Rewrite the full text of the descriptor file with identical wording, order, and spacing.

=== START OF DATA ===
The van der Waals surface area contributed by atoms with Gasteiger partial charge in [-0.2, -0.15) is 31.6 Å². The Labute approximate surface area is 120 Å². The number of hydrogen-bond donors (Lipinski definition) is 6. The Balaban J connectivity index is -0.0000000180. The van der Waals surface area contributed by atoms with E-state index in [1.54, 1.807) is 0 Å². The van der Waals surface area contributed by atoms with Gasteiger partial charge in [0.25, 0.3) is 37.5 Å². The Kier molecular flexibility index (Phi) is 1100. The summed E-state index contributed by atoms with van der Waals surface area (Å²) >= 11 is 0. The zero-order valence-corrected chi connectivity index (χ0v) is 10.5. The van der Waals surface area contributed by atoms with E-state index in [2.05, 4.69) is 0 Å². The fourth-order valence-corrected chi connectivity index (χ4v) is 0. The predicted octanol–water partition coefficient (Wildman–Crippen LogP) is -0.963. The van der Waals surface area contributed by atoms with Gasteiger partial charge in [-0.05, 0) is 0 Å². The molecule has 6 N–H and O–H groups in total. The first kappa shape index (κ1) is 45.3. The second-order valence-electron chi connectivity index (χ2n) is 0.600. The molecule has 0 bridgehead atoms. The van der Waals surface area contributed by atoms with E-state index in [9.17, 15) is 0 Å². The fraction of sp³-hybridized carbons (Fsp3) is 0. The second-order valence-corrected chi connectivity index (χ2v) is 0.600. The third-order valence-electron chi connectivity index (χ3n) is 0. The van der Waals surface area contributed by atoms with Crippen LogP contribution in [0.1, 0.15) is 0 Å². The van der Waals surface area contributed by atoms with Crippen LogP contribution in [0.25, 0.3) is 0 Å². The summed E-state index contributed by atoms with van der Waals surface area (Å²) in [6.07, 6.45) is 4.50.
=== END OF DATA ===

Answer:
The van der Waals surface area contributed by atoms with Gasteiger partial charge in [-0.2, -0.15) is 31.6 Å². The Labute approximate surface area is 120 Å². The number of hydrogen-bond donors (Lipinski definition) is 6. The Balaban J connectivity index is -0.0000000180. The van der Waals surface area contributed by atoms with E-state index in [1.54, 1.807) is 0 Å². The van der Waals surface area contributed by atoms with Gasteiger partial charge in [0.25, 0.3) is 37.5 Å². The Kier molecular flexibility index (Phi) is 1100. The summed E-state index contributed by atoms with van der Waals surface area (Å²) >= 11 is 0. The zero-order valence-corrected chi connectivity index (χ0v) is 10.5. The van der Waals surface area contributed by atoms with E-state index in [2.05, 4.69) is 0 Å². The fourth-order valence-corrected chi connectivity index (χ4v) is 0. The predicted octanol–water partition coefficient (Wildman–Crippen LogP) is -0.963. The van der Waals surface area contributed by atoms with Gasteiger partial charge in [-0.05, 0) is 0 Å². The molecule has 6 N–H and O–H groups in total. The first kappa shape index (κ1) is 45.3. The second-order valence-electron chi connectivity index (χ2n) is 0.600. The molecule has 0 bridgehead atoms. The van der Waals surface area contributed by atoms with E-state index in [9.17, 15) is 0 Å². The fraction of sp³-hybridized carbons (Fsp3) is 0. The second-order valence-corrected chi connectivity index (χ2v) is 0.600. The third-order valence-electron chi connectivity index (χ3n) is 0. The van der Waals surface area contributed by atoms with Crippen LogP contribution in [0.1, 0.15) is 0 Å². The van der Waals surface area contributed by atoms with Crippen LogP contribution in [0.25, 0.3) is 0 Å². The summed E-state index contributed by atoms with van der Waals surface area (Å²) in [6.07, 6.45) is 4.50.